Far-right AfD shares blame for politician's killing, conservative leader says

BERLIN (Reuters) - The far-right Alternative for Germany (AfD) party must share blame for the killing of pro-immigration conservative politician Walter Luebcke, shot two weeks ago in what prosecutors believe a politically motivated crime, the conservatives’ leader said.

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In remarks that drew a furious response from the AfD, the largest opposition party in Germany’s parliament, Annagret Kramp-Karrenbauer blamed it for legitimizing a language of hate that had spurred violence.

“It’s quite clear how breaking taboos, using hate and incitement, all things done by the AfD, lowers inhibitions so much that they result in pure violence,” she said in Paris in remarks that were reported by German media and later confirmed by her Christian Democrat (CDU) party’s press office.

German federal prosecutors said on Monday that the man they had arrested for the point-blank shooting of Luebcke was a far-right sympathizer.

The politician, who headed the regional government in the city of Kassel, was a hate figure on far-right internet forums critical of Chancellor Angela Merkel’s 2015 decision to welcome around a million refugees at the height of the refugee crisis.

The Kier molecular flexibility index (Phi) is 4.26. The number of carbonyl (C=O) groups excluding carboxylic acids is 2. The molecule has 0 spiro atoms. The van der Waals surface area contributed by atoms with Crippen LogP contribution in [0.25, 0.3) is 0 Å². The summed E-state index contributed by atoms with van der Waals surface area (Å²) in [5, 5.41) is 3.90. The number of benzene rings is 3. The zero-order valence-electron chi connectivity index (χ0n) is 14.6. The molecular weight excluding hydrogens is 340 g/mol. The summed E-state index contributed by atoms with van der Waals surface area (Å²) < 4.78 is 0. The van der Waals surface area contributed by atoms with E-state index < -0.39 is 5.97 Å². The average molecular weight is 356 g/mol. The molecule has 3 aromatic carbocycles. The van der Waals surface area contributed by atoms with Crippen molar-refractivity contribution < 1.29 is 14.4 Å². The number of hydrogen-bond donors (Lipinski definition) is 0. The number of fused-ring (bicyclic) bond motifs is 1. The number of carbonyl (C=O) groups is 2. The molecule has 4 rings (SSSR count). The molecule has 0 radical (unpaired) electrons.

A defender of the conservative Chancellor’s decision, he gave a speech in 2015 advocating “Christian values” such as loving one’s neighbor, prompting at least one far-right publication to call him a traitor and publish his address.

The AfD, which surged into parliament two years ago in elections that were shaped by disquiet at the migrant influx, insists it is a democratic party and has always distanced itself from far-right extremists who advocate violence.

“It’s Mrs Kramp-Karrenbauer who seems disinhibited,” wrote the party’s co-leader on Twitter in response, accusing her of “using a murder to discredit political competitors.”

But the AfD’s current strength - it is the third largest party in the national parliament and vies for first place in regional polling in the east - has caused disquiet in a country that has built its post-war rehabilitation on utter repudiation of the Nazi regime of wartime leader Adolf Hitler.

Senior AfD politicians have questioned the prominence in Berlin of the memorial to the millions of Jews murdered in the Nazis’ Holocaust, and domestic security services charged with monitoring the threat of extremism have opened preliminary inquiries into the party.

Reporting by Joseph Nasr and Andreas Rinke, writing by Thomas Escritt, Editing by William Maclean